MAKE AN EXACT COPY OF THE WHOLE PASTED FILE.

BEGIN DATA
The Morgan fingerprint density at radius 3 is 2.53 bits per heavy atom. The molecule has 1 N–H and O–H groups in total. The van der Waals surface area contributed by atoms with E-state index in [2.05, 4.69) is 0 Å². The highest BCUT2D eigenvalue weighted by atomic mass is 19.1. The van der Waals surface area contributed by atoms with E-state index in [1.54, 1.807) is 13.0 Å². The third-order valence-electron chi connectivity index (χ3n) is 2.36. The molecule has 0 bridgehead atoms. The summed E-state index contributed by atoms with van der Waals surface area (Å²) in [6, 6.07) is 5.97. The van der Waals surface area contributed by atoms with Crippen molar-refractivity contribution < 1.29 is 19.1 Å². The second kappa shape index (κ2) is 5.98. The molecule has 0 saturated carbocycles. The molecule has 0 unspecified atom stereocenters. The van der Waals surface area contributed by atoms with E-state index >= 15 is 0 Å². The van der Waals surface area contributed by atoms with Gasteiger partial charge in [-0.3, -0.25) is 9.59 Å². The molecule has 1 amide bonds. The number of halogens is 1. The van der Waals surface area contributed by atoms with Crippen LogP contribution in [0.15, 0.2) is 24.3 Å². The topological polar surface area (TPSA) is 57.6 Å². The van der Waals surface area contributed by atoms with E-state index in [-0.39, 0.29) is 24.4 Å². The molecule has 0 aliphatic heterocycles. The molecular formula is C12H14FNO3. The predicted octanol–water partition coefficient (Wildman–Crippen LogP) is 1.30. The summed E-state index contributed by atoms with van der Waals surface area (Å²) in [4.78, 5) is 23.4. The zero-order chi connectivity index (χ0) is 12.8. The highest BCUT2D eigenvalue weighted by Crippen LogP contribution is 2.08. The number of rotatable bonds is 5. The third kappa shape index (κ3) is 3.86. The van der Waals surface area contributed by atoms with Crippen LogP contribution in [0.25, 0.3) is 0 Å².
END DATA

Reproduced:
The Morgan fingerprint density at radius 3 is 2.53 bits per heavy atom. The molecule has 1 N–H and O–H groups in total. The van der Waals surface area contributed by atoms with E-state index in [2.05, 4.69) is 0 Å². The highest BCUT2D eigenvalue weighted by atomic mass is 19.1. The van der Waals surface area contributed by atoms with E-state index in [1.54, 1.807) is 13.0 Å². The third-order valence-electron chi connectivity index (χ3n) is 2.36. The molecule has 0 bridgehead atoms. The summed E-state index contributed by atoms with van der Waals surface area (Å²) in [6, 6.07) is 5.97. The van der Waals surface area contributed by atoms with Crippen molar-refractivity contribution < 1.29 is 19.1 Å². The second kappa shape index (κ2) is 5.98. The molecule has 0 saturated carbocycles. The molecule has 0 unspecified atom stereocenters. The van der Waals surface area contributed by atoms with E-state index >= 15 is 0 Å². The van der Waals surface area contributed by atoms with Gasteiger partial charge in [-0.3, -0.25) is 9.59 Å². The molecule has 1 amide bonds. The number of halogens is 1. The van der Waals surface area contributed by atoms with Crippen LogP contribution in [0.15, 0.2) is 24.3 Å². The topological polar surface area (TPSA) is 57.6 Å². The van der Waals surface area contributed by atoms with E-state index in [-0.39, 0.29) is 24.4 Å². The molecule has 0 aliphatic heterocycles. The molecular formula is C12H14FNO3. The predicted octanol–water partition coefficient (Wildman–Crippen LogP) is 1.30. The summed E-state index contributed by atoms with van der Waals surface area (Å²) in [4.78, 5) is 23.4. The zero-order chi connectivity index (χ0) is 12.8. The highest BCUT2D eigenvalue weighted by Crippen LogP contribution is 2.08. The number of rotatable bonds is 5. The third kappa shape index (κ3) is 3.86. The van der Waals surface area contributed by atoms with Crippen LogP contribution in [0.25, 0.3) is 0 Å².